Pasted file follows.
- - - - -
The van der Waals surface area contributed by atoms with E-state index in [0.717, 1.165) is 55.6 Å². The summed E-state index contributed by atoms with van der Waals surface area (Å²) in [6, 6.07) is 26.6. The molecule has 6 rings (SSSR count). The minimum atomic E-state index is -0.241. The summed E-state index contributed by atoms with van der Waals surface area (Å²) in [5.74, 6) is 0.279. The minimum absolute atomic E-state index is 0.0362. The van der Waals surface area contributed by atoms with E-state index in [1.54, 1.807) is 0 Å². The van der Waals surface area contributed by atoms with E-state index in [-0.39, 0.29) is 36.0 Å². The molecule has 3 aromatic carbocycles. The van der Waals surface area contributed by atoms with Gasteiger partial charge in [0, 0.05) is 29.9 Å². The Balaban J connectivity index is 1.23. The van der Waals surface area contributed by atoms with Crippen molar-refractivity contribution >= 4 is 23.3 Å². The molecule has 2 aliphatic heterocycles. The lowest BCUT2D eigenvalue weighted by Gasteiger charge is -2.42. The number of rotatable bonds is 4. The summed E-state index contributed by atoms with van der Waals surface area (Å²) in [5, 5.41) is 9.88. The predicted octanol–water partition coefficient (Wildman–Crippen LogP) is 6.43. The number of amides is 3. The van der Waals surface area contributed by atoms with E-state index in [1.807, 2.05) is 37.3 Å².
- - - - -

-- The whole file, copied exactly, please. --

The van der Waals surface area contributed by atoms with E-state index in [0.717, 1.165) is 55.6 Å². The summed E-state index contributed by atoms with van der Waals surface area (Å²) in [6, 6.07) is 26.6. The molecule has 6 rings (SSSR count). The minimum atomic E-state index is -0.241. The summed E-state index contributed by atoms with van der Waals surface area (Å²) in [5.74, 6) is 0.279. The minimum absolute atomic E-state index is 0.0362. The van der Waals surface area contributed by atoms with E-state index in [1.54, 1.807) is 0 Å². The van der Waals surface area contributed by atoms with E-state index in [-0.39, 0.29) is 36.0 Å². The molecule has 3 aromatic carbocycles. The van der Waals surface area contributed by atoms with Gasteiger partial charge in [0, 0.05) is 29.9 Å². The Balaban J connectivity index is 1.23. The van der Waals surface area contributed by atoms with Crippen molar-refractivity contribution >= 4 is 23.3 Å². The molecule has 2 aliphatic heterocycles. The lowest BCUT2D eigenvalue weighted by Gasteiger charge is -2.42. The number of rotatable bonds is 4. The summed E-state index contributed by atoms with van der Waals surface area (Å²) in [5, 5.41) is 9.88. The predicted octanol–water partition coefficient (Wildman–Crippen LogP) is 6.43. The number of amides is 3. The van der Waals surface area contributed by atoms with E-state index in [1.807, 2.05) is 37.3 Å².